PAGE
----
It was inevitable that you would come here. The Internet is vast, this is a small corner of it, but the whole is connected. Facebook? Twitter? Chasing down strange links after midnight? A word from a fellow at a party, after a drink too many? It doesn’t matter.
You remind me of myself because: I used to be you. Computer programmer just out of college. Hard working, intelligent. Middle-class American.
So this series of letters is to you. Anyone is welcome to read them. But they are for you.
This blog, and this series, is not about technology. It is about politics, which is to say it is about people. We are geeks because we’d rather deal with a computer than people. But people are important. If I did give technical advice, it would be: People are important! Organization is important. So are decisions. The ability to write clearly.
You might ask, is this a tradition? The hoary-headed engineer passes wisdom onto the neophyte? No. One reason is that the accretion of skill in our profession is not linear; if you’re a budding superstar, you’ll bud by the age of 27 or so. And of course technology changes so much. If a grizzled veteran had taken me aside in 1997 and said “I always tried to have some paperwork to do when the mainframes were taken down for preventative maintenance”: I’d appreciate the sentiment but would be able to do little with the information.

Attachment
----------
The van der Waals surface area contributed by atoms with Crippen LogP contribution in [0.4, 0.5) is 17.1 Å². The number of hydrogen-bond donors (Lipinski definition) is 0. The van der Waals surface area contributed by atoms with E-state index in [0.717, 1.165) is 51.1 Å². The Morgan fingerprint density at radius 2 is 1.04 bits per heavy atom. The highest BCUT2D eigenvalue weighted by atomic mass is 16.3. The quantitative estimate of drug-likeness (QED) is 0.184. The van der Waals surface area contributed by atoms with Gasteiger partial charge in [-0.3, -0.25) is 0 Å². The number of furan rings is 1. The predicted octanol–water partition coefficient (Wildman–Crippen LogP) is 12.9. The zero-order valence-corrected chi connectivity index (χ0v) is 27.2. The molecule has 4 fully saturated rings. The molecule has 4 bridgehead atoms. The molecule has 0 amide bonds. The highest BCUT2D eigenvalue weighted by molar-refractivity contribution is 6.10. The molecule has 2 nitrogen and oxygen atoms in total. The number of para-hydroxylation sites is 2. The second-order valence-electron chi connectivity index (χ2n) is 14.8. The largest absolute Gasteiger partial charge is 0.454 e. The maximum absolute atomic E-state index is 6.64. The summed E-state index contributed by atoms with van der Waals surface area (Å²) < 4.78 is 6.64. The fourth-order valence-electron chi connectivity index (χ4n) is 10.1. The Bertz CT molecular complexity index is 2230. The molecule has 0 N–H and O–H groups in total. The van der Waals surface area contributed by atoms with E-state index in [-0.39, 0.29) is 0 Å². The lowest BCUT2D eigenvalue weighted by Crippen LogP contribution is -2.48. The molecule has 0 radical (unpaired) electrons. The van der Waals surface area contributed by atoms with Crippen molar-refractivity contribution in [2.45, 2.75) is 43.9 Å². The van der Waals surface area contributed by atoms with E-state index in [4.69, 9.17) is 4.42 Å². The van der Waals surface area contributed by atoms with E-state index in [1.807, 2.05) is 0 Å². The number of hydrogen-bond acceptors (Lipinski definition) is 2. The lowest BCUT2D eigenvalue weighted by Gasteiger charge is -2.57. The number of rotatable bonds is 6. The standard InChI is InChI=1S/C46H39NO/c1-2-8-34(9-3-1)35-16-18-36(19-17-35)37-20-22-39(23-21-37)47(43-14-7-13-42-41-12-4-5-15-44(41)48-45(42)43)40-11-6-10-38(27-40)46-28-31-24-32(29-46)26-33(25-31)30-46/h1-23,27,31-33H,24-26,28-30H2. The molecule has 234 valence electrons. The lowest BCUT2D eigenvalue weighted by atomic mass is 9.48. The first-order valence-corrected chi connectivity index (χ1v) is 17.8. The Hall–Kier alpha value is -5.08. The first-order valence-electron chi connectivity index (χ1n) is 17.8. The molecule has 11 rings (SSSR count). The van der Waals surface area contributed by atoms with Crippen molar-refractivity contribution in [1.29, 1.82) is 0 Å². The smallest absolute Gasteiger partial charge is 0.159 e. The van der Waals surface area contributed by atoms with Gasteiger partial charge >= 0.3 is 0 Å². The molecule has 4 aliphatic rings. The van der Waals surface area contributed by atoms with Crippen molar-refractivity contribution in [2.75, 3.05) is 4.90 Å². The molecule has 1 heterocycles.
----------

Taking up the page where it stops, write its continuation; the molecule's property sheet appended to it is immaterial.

But politics is people, you say. Surely people are unchanging, you say.
It’s interesting that when we use the word politics to refer to a specific environment, it’s easy to apply the proper qualifier. “Office politics”. “Corporate politics.” The politics of your organization you will always have with you. No advice to offer on that. I’m speaking of the generic “politics”, which I shall refer to as “power politics.”
My next letter will give you advice on how to cope with the manifestation of power politics at your workplace. I believe my advice to be sound. But I admit: it does not derive from long experience. When I was in your situation, two decades past, power politics were not welcome in the office. It probably seems odd to you, but there were many situations in which your opinion on Donkey-versus-Elephant, gay rights, the inheritance tax — all were considered out of bounds and likely to lead to pointless trouble.
I shall close with a provocative statement. In Isaac Asimov’s wonderful Foundation Trilogy, Hari Seldon says during his first prerecorded posthumous speech:
Somewhere in the fifty years just past is where the historians of the future will place an arbitrary line and say: “This marks the fall of the Galactic Empire.” And they will be right, though scarcely any will recognize that fall for additional centuries.
Somewhere in the ten years just past, or the next ten years, is where historians will place an arbitrary line and say: “This marks the end of freedom in the United States of America.”